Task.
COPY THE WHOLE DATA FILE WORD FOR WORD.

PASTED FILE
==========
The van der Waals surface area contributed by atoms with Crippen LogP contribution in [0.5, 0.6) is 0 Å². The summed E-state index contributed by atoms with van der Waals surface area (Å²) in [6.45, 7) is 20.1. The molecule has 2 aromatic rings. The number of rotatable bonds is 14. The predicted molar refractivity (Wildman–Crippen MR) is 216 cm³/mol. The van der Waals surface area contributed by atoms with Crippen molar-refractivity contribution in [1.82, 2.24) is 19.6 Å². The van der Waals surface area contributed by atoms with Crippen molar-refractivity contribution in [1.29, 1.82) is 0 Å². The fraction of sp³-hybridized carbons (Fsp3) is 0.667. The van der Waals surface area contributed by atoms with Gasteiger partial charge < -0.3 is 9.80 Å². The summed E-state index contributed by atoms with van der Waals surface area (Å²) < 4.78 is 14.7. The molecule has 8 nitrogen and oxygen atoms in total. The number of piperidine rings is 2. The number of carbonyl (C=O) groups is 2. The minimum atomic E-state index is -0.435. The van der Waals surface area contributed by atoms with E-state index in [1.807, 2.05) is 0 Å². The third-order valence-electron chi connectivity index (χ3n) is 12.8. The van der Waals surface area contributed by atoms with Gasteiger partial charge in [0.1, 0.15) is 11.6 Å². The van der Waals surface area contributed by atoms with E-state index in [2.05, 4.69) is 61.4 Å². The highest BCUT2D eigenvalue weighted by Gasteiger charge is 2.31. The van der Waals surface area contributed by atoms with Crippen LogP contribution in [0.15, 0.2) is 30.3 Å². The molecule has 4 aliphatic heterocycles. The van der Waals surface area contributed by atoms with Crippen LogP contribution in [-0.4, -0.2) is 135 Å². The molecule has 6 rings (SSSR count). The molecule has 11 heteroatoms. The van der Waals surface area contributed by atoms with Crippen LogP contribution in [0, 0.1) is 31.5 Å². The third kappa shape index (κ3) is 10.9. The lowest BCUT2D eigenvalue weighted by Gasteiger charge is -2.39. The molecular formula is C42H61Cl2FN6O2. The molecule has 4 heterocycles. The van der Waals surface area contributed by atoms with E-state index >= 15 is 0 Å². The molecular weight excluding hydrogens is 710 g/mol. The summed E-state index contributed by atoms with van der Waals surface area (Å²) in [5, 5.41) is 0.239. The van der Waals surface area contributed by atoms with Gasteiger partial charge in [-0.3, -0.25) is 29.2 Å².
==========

The van der Waals surface area contributed by atoms with Crippen LogP contribution in [0.5, 0.6) is 0 Å². The summed E-state index contributed by atoms with van der Waals surface area (Å²) in [6.45, 7) is 20.1. The molecule has 2 aromatic rings. The number of rotatable bonds is 14. The predicted molar refractivity (Wildman–Crippen MR) is 216 cm³/mol. The van der Waals surface area contributed by atoms with Crippen molar-refractivity contribution in [1.82, 2.24) is 19.6 Å². The van der Waals surface area contributed by atoms with Crippen molar-refractivity contribution in [1.29, 1.82) is 0 Å². The fraction of sp³-hybridized carbons (Fsp3) is 0.667. The van der Waals surface area contributed by atoms with Gasteiger partial charge < -0.3 is 9.80 Å². The summed E-state index contributed by atoms with van der Waals surface area (Å²) < 4.78 is 14.7. The molecule has 8 nitrogen and oxygen atoms in total. The number of piperidine rings is 2. The number of carbonyl (C=O) groups is 2. The minimum atomic E-state index is -0.435. The van der Waals surface area contributed by atoms with E-state index in [1.807, 2.05) is 0 Å². The third-order valence-electron chi connectivity index (χ3n) is 12.8. The van der Waals surface area contributed by atoms with Gasteiger partial charge in [0.1, 0.15) is 11.6 Å². The van der Waals surface area contributed by atoms with E-state index in [2.05, 4.69) is 61.4 Å². The highest BCUT2D eigenvalue weighted by Gasteiger charge is 2.31. The van der Waals surface area contributed by atoms with Crippen LogP contribution in [0.15, 0.2) is 30.3 Å². The molecule has 4 aliphatic heterocycles. The van der Waals surface area contributed by atoms with Crippen LogP contribution in [-0.4, -0.2) is 135 Å². The molecule has 6 rings (SSSR count). The molecule has 11 heteroatoms. The van der Waals surface area contributed by atoms with Crippen LogP contribution in [0, 0.1) is 31.5 Å². The third kappa shape index (κ3) is 10.9. The lowest BCUT2D eigenvalue weighted by Gasteiger charge is -2.39. The molecular formula is C42H61Cl2FN6O2. The molecule has 4 heterocycles. The van der Waals surface area contributed by atoms with E-state index >= 15 is 0 Å². The molecular weight excluding hydrogens is 710 g/mol. The summed E-state index contributed by atoms with van der Waals surface area (Å²) in [5, 5.41) is 0.239. The van der Waals surface area contributed by atoms with Gasteiger partial charge in [-0.3, -0.25) is 29.2 Å².